Jay Leno’s old Tonight Show man-on-the-street quizzes were particularly hilarious — and depressing — when he tested Americans’ knowledge of their own government.
One woman thought the colonies won their independence from Greece; a college instructor guessed that U.S. independence was won in 1922; and a man said the general who led our troops in the Revolutionary War was Winston Churchill.
Funny stuff, until you remember that these are the same citizens who elect the leaders who shape the nation’s future, if they bother to vote at all. Nor are these know-nothings outliers.
Surveys and tests repeatedly show that Americans’ knowledge of civics is pathetic. In 2010, just one in five eighth-graders tested proficient in civics on a national performance assessment — worse even than their dismal performance in reading and math.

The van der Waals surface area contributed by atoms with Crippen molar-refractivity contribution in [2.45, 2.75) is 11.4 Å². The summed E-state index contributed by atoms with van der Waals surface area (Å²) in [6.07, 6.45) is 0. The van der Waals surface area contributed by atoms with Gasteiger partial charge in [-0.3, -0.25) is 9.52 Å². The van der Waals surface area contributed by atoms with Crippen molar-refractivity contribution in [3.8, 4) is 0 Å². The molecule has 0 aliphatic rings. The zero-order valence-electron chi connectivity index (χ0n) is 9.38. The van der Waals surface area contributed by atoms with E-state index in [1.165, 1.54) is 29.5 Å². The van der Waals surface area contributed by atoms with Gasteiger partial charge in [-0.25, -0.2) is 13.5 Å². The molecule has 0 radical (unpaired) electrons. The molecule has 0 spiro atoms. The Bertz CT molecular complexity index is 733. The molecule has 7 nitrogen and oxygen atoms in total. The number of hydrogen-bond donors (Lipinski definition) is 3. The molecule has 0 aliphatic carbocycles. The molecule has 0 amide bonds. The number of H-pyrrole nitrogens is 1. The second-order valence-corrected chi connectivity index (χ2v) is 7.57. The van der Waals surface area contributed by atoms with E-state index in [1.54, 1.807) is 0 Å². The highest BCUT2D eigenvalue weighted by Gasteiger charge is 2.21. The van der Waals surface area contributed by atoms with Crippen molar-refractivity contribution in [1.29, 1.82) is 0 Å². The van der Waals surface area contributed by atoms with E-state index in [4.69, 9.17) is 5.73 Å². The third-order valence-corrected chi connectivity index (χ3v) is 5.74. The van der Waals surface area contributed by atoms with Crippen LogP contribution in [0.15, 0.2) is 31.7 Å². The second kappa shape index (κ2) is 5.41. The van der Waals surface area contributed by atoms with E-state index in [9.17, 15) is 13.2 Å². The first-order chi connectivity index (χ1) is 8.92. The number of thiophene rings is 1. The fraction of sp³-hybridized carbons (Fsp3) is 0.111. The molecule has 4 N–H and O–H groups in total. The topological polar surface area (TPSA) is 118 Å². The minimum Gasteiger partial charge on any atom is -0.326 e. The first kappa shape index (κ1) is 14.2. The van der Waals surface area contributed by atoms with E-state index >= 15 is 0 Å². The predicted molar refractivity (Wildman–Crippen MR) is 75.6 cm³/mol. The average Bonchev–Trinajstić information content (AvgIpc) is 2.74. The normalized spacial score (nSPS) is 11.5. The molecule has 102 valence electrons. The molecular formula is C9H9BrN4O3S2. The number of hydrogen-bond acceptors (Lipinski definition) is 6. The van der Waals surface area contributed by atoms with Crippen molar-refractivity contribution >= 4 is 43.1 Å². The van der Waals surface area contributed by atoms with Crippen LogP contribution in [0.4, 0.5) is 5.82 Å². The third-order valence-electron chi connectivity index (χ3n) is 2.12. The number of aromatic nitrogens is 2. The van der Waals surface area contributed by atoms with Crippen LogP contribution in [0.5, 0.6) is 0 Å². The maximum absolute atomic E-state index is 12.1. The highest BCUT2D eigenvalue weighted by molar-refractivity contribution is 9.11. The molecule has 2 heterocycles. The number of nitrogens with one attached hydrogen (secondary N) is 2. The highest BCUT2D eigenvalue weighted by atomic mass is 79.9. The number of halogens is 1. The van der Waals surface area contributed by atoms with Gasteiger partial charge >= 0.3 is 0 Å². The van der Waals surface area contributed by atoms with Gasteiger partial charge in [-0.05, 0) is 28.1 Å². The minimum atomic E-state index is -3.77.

A poll of Millennials, out last week, found that 77% of these 18- to 34-year-olds could not name even one of their home state’s U.S. senators.
A 2012 survey of adults by Xavier University found that one in three native-born citizens failed the civics portion of a test given to immigrants seeking U.S. citizenship. The pass rate for immigrants: 97.5%.